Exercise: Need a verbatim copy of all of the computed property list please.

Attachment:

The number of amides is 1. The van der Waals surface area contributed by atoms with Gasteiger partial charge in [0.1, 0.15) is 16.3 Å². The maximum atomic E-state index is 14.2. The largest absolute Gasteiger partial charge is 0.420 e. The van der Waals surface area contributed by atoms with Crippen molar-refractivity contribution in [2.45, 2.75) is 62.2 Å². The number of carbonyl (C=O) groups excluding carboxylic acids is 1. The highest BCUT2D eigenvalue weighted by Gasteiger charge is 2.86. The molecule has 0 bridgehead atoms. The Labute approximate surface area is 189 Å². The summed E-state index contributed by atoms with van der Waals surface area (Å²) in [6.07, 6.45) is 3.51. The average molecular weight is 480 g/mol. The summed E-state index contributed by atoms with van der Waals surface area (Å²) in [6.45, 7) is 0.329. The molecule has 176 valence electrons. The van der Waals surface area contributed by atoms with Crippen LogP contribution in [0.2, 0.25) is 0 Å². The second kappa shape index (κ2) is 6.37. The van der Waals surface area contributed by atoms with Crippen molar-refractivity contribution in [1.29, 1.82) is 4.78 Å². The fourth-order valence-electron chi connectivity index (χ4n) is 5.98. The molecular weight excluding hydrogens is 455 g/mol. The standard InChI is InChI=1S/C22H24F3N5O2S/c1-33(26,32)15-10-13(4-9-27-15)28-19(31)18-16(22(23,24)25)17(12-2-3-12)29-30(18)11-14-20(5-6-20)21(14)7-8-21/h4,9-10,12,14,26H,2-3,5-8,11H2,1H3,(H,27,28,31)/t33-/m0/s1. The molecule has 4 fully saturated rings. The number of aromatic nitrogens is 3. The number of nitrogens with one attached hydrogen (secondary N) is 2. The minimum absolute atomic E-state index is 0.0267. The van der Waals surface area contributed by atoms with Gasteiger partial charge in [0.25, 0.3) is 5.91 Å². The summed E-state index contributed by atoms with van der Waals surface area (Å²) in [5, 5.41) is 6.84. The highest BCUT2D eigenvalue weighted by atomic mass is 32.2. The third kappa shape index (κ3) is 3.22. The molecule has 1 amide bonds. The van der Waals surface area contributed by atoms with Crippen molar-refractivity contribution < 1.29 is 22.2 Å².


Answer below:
The number of amides is 1. The van der Waals surface area contributed by atoms with Gasteiger partial charge in [0.1, 0.15) is 16.3 Å². The maximum atomic E-state index is 14.2. The largest absolute Gasteiger partial charge is 0.420 e. The van der Waals surface area contributed by atoms with Crippen molar-refractivity contribution in [2.45, 2.75) is 62.2 Å². The number of carbonyl (C=O) groups excluding carboxylic acids is 1. The highest BCUT2D eigenvalue weighted by Gasteiger charge is 2.86. The molecule has 0 bridgehead atoms. The Labute approximate surface area is 189 Å². The summed E-state index contributed by atoms with van der Waals surface area (Å²) in [6.07, 6.45) is 3.51. The average molecular weight is 480 g/mol. The summed E-state index contributed by atoms with van der Waals surface area (Å²) in [6.45, 7) is 0.329. The molecule has 176 valence electrons. The van der Waals surface area contributed by atoms with Crippen LogP contribution in [0.2, 0.25) is 0 Å². The second kappa shape index (κ2) is 6.37. The van der Waals surface area contributed by atoms with Crippen molar-refractivity contribution in [1.29, 1.82) is 4.78 Å². The fourth-order valence-electron chi connectivity index (χ4n) is 5.98. The molecular weight excluding hydrogens is 455 g/mol. The standard InChI is InChI=1S/C22H24F3N5O2S/c1-33(26,32)15-10-13(4-9-27-15)28-19(31)18-16(22(23,24)25)17(12-2-3-12)29-30(18)11-14-20(5-6-20)21(14)7-8-21/h4,9-10,12,14,26H,2-3,5-8,11H2,1H3,(H,27,28,31)/t33-/m0/s1. The molecule has 4 fully saturated rings. The number of aromatic nitrogens is 3. The number of nitrogens with one attached hydrogen (secondary N) is 2. The minimum absolute atomic E-state index is 0.0267. The van der Waals surface area contributed by atoms with Gasteiger partial charge in [0.25, 0.3) is 5.91 Å². The summed E-state index contributed by atoms with van der Waals surface area (Å²) in [5, 5.41) is 6.84. The highest BCUT2D eigenvalue weighted by atomic mass is 32.2. The third kappa shape index (κ3) is 3.22. The molecule has 1 amide bonds. The van der Waals surface area contributed by atoms with Crippen molar-refractivity contribution < 1.29 is 22.2 Å².